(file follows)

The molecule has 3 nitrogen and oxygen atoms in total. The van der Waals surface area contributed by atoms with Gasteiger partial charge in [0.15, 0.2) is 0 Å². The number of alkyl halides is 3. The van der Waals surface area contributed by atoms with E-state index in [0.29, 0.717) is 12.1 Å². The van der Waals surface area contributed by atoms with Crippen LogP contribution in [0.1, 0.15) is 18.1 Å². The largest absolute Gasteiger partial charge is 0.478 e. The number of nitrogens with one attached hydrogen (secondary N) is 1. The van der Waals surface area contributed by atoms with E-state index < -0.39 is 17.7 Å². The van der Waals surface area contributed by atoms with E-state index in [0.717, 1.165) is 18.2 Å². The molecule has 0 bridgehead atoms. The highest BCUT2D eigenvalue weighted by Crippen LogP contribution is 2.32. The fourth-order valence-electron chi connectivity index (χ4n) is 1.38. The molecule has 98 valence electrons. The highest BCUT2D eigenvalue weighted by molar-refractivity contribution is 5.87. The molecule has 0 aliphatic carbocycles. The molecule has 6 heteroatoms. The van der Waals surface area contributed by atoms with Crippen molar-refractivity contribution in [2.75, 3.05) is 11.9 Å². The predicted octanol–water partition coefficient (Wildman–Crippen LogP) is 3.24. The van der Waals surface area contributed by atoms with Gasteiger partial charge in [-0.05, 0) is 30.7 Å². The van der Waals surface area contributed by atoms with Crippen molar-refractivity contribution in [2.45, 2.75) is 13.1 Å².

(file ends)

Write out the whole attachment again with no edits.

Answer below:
The molecule has 3 nitrogen and oxygen atoms in total. The van der Waals surface area contributed by atoms with Gasteiger partial charge in [0.15, 0.2) is 0 Å². The number of alkyl halides is 3. The van der Waals surface area contributed by atoms with E-state index in [0.29, 0.717) is 12.1 Å². The van der Waals surface area contributed by atoms with Crippen LogP contribution in [0.1, 0.15) is 18.1 Å². The largest absolute Gasteiger partial charge is 0.478 e. The number of nitrogens with one attached hydrogen (secondary N) is 1. The van der Waals surface area contributed by atoms with E-state index < -0.39 is 17.7 Å². The van der Waals surface area contributed by atoms with E-state index in [0.717, 1.165) is 18.2 Å². The molecule has 0 bridgehead atoms. The highest BCUT2D eigenvalue weighted by Crippen LogP contribution is 2.32. The fourth-order valence-electron chi connectivity index (χ4n) is 1.38. The molecule has 98 valence electrons. The highest BCUT2D eigenvalue weighted by molar-refractivity contribution is 5.87. The molecule has 0 aliphatic carbocycles. The molecule has 6 heteroatoms. The van der Waals surface area contributed by atoms with Crippen molar-refractivity contribution in [2.75, 3.05) is 11.9 Å². The predicted octanol–water partition coefficient (Wildman–Crippen LogP) is 3.24. The van der Waals surface area contributed by atoms with Gasteiger partial charge in [-0.05, 0) is 30.7 Å². The van der Waals surface area contributed by atoms with Crippen molar-refractivity contribution in [2.45, 2.75) is 13.1 Å².